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It’s all too much. There’s work stress to contend with, household chores to get done, child wrangling, and relationship tending, and—oh yeah—that whole pandemic situation. You’ve hit the limit: the wall.

For better or worse, the only way out of your present wall-scape is to smash your way through it. It’s time to reclaim your time. And you can do that by getting in control of your schedule.

As the entrepreneur, business coach, and Launch Your Inner Entrepreneur author Charlene Walters writes in a recent blog post on Medium: “You, and you alone, are the one who must take action…


The psychological benefits of solving someone else’s problems

Photo: Zbynek Pospisil/Getty Images

The other day, someone I follow on Twitter posted an open offer: If anyone in New York City had an elderly relative who needed help signing up for their Covid vaccine online, they’d be happy to lend a hand. I thought of my own grandmothers, who are both 91 and rely on a network of kids and grandkids to navigate the digital labyrinths of modern life. Then I thought of elders who don’t have this kind of support, and the relatives who may not be able to offer it.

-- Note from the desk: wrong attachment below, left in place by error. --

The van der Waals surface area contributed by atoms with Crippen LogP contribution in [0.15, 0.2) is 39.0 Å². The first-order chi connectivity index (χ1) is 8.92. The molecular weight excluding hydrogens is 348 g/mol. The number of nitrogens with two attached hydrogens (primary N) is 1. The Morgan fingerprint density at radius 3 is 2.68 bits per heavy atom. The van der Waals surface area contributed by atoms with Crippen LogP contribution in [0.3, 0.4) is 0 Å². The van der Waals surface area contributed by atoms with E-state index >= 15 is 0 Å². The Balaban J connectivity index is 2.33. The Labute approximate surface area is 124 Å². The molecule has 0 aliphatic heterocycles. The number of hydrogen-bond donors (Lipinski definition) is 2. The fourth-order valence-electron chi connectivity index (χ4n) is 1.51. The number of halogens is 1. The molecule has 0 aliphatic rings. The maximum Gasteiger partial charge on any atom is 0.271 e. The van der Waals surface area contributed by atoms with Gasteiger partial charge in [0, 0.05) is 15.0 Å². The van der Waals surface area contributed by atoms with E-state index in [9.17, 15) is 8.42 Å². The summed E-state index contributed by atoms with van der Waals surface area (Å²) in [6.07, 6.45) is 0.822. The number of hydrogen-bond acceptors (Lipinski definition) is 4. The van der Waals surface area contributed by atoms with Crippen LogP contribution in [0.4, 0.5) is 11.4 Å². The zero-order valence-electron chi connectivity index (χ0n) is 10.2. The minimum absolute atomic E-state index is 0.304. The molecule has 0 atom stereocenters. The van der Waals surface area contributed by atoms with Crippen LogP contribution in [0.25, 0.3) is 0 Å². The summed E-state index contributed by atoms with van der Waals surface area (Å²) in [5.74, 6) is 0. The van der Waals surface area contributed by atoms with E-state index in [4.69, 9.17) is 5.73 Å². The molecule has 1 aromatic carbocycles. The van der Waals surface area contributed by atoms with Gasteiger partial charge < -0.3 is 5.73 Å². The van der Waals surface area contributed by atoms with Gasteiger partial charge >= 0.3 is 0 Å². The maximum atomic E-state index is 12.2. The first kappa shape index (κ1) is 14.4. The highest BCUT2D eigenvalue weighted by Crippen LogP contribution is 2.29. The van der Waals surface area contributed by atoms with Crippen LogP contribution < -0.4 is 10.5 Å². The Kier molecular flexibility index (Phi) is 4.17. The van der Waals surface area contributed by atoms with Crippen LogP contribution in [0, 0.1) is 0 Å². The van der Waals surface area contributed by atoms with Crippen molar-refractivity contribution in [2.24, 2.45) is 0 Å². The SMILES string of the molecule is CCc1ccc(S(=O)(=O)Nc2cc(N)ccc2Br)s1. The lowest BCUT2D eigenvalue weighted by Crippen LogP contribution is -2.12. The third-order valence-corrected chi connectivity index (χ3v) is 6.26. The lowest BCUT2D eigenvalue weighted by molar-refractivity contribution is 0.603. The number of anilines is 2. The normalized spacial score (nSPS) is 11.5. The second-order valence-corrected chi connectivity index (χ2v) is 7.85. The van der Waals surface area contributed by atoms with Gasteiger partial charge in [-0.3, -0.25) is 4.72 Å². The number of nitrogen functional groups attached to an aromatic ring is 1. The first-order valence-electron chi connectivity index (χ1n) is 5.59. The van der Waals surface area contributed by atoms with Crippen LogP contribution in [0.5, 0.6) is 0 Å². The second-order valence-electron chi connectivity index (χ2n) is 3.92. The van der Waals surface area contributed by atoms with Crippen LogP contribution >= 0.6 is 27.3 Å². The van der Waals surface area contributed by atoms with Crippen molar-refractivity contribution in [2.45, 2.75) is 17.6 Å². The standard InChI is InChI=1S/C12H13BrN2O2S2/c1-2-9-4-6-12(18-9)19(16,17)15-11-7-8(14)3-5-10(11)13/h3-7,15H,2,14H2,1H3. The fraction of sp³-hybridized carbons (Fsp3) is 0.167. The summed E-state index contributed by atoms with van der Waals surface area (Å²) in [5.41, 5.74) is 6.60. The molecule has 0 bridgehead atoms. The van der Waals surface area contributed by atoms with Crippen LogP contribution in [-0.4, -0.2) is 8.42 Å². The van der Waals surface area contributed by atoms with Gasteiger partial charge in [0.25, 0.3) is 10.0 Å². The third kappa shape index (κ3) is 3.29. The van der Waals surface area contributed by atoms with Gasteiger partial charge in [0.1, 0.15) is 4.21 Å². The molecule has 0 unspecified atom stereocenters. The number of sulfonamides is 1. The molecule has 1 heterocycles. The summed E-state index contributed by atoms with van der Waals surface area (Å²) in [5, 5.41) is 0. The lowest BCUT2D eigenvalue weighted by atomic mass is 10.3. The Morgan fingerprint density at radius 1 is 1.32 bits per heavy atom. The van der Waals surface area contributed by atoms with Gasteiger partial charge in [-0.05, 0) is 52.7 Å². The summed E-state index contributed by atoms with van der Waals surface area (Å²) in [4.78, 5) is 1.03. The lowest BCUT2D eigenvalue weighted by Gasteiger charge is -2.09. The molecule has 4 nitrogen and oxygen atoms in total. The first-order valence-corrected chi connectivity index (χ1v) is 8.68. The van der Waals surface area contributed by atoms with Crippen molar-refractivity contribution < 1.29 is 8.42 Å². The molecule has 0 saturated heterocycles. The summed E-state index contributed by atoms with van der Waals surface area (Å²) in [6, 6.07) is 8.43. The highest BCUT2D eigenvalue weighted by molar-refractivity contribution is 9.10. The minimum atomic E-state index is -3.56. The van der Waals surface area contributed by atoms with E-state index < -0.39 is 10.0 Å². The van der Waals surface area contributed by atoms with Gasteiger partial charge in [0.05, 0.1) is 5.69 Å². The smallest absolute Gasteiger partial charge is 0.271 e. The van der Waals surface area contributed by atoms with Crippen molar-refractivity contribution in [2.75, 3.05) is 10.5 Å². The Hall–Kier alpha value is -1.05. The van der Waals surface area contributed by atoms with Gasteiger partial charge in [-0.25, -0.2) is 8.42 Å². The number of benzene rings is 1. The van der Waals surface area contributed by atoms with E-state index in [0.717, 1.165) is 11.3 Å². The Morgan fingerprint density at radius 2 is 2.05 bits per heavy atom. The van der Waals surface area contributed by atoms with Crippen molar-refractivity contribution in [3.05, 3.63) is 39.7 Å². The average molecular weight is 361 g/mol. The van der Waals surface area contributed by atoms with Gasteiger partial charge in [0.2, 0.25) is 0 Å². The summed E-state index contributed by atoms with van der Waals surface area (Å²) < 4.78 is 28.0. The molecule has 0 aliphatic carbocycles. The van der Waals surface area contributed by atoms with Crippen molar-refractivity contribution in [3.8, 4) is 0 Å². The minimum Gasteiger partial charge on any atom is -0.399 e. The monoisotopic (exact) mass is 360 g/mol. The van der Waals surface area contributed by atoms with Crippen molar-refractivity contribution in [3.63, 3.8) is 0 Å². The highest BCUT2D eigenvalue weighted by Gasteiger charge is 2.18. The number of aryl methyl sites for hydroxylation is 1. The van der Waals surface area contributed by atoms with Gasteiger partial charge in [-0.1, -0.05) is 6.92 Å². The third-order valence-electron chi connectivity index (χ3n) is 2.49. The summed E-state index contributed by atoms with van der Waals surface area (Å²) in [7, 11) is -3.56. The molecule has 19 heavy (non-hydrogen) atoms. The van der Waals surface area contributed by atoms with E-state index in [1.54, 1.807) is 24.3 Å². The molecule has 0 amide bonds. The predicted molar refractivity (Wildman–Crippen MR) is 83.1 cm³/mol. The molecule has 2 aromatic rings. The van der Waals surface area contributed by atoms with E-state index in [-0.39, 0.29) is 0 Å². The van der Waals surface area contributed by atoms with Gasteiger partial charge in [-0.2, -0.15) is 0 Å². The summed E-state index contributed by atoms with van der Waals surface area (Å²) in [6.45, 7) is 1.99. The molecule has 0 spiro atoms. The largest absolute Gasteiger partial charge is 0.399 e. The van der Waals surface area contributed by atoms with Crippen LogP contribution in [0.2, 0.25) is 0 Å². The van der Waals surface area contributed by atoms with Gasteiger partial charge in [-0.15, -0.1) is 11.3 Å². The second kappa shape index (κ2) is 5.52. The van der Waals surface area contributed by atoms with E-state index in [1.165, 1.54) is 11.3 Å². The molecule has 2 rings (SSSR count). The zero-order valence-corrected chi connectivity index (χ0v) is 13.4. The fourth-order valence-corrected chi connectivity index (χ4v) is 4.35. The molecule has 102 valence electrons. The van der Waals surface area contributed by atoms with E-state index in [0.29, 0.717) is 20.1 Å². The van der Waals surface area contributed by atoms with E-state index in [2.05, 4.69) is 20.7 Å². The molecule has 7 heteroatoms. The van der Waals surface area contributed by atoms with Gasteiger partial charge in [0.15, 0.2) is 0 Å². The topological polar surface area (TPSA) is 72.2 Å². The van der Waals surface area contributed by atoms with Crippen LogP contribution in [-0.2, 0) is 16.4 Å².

It all dredged up a feeling I barely recognized, this online…


On Tuesday morning, the NAACP, Rep. Bennie Thompson (D-Mississippi), and the civil rights law firm Cohen Milstein Sellers & Toll filed a lawsuit against former President Donald Trump, Rudy Giuliani, and two White supremacist groups over their roles in the January 6 coup attempt at the U.S. capitol.